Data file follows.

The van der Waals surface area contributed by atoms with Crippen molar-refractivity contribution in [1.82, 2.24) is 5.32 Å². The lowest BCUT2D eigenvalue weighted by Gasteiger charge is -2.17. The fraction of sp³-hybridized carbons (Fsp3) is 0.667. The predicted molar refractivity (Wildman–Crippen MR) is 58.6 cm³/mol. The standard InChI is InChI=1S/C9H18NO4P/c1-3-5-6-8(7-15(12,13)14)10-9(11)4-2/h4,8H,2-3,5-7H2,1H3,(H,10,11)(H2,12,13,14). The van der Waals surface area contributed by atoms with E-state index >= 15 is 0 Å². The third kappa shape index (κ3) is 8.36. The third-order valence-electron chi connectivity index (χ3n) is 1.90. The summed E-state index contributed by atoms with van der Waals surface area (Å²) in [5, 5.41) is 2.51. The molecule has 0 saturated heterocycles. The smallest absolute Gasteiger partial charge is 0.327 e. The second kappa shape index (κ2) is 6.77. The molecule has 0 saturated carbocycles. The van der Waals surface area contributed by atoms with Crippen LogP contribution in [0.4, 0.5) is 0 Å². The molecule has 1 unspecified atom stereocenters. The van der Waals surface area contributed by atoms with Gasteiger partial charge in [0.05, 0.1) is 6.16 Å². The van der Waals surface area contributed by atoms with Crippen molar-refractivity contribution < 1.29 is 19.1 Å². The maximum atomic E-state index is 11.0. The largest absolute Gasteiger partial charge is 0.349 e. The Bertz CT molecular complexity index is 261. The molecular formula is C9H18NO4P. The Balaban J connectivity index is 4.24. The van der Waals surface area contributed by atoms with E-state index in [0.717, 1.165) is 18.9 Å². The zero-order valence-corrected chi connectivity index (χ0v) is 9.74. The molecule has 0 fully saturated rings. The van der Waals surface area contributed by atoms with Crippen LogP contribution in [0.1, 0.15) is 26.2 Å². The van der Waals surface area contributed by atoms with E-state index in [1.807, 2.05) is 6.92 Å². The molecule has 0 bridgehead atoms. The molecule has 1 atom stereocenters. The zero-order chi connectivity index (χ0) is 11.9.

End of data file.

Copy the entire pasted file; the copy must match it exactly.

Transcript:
The van der Waals surface area contributed by atoms with Crippen molar-refractivity contribution in [1.82, 2.24) is 5.32 Å². The lowest BCUT2D eigenvalue weighted by Gasteiger charge is -2.17. The fraction of sp³-hybridized carbons (Fsp3) is 0.667. The predicted molar refractivity (Wildman–Crippen MR) is 58.6 cm³/mol. The standard InChI is InChI=1S/C9H18NO4P/c1-3-5-6-8(7-15(12,13)14)10-9(11)4-2/h4,8H,2-3,5-7H2,1H3,(H,10,11)(H2,12,13,14). The van der Waals surface area contributed by atoms with E-state index >= 15 is 0 Å². The third kappa shape index (κ3) is 8.36. The third-order valence-electron chi connectivity index (χ3n) is 1.90. The summed E-state index contributed by atoms with van der Waals surface area (Å²) in [5, 5.41) is 2.51. The molecule has 0 saturated heterocycles. The smallest absolute Gasteiger partial charge is 0.327 e. The second kappa shape index (κ2) is 6.77. The molecule has 0 saturated carbocycles. The van der Waals surface area contributed by atoms with Crippen LogP contribution in [0.4, 0.5) is 0 Å². The molecule has 1 unspecified atom stereocenters. The van der Waals surface area contributed by atoms with Gasteiger partial charge in [0.05, 0.1) is 6.16 Å². The van der Waals surface area contributed by atoms with Crippen molar-refractivity contribution < 1.29 is 19.1 Å². The maximum atomic E-state index is 11.0. The largest absolute Gasteiger partial charge is 0.349 e. The Bertz CT molecular complexity index is 261. The molecular formula is C9H18NO4P. The Balaban J connectivity index is 4.24. The van der Waals surface area contributed by atoms with E-state index in [0.717, 1.165) is 18.9 Å². The zero-order valence-corrected chi connectivity index (χ0v) is 9.74. The molecule has 0 fully saturated rings. The van der Waals surface area contributed by atoms with Crippen LogP contribution in [0.1, 0.15) is 26.2 Å². The van der Waals surface area contributed by atoms with E-state index in [1.807, 2.05) is 6.92 Å². The molecule has 0 bridgehead atoms. The molecule has 1 atom stereocenters. The zero-order chi connectivity index (χ0) is 11.9.